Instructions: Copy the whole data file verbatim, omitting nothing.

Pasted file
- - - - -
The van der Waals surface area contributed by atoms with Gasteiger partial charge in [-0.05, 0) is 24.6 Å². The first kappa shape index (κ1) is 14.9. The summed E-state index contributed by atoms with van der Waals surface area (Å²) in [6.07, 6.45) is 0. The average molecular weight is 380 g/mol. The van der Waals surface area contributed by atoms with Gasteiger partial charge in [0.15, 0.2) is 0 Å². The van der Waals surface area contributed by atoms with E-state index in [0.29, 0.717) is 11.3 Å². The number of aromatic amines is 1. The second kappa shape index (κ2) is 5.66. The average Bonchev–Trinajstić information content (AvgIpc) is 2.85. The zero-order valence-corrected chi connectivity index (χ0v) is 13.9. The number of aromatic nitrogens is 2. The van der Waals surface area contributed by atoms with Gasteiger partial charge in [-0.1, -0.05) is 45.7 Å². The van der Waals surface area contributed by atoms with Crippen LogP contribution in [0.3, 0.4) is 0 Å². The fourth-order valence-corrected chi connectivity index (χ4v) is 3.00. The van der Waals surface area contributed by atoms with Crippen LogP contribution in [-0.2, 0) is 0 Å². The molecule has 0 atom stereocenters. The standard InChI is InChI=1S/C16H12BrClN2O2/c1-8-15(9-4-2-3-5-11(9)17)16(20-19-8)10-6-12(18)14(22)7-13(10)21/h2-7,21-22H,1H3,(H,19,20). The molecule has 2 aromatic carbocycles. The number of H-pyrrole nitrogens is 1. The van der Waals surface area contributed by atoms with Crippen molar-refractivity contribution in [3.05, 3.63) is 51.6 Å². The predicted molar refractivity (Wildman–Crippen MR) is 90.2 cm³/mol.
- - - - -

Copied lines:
The van der Waals surface area contributed by atoms with Gasteiger partial charge in [-0.05, 0) is 24.6 Å². The first kappa shape index (κ1) is 14.9. The summed E-state index contributed by atoms with van der Waals surface area (Å²) in [6.07, 6.45) is 0. The average molecular weight is 380 g/mol. The van der Waals surface area contributed by atoms with Gasteiger partial charge in [0.15, 0.2) is 0 Å². The van der Waals surface area contributed by atoms with E-state index in [0.29, 0.717) is 11.3 Å². The number of aromatic amines is 1. The second kappa shape index (κ2) is 5.66. The average Bonchev–Trinajstić information content (AvgIpc) is 2.85. The zero-order valence-corrected chi connectivity index (χ0v) is 13.9. The number of aromatic nitrogens is 2. The van der Waals surface area contributed by atoms with Gasteiger partial charge in [-0.1, -0.05) is 45.7 Å². The van der Waals surface area contributed by atoms with Crippen LogP contribution in [0.3, 0.4) is 0 Å². The fourth-order valence-corrected chi connectivity index (χ4v) is 3.00. The van der Waals surface area contributed by atoms with Crippen LogP contribution in [-0.2, 0) is 0 Å². The molecule has 0 atom stereocenters. The standard InChI is InChI=1S/C16H12BrClN2O2/c1-8-15(9-4-2-3-5-11(9)17)16(20-19-8)10-6-12(18)14(22)7-13(10)21/h2-7,21-22H,1H3,(H,19,20). The molecule has 2 aromatic carbocycles. The number of H-pyrrole nitrogens is 1. The van der Waals surface area contributed by atoms with Crippen molar-refractivity contribution in [3.05, 3.63) is 51.6 Å². The predicted molar refractivity (Wildman–Crippen MR) is 90.2 cm³/mol.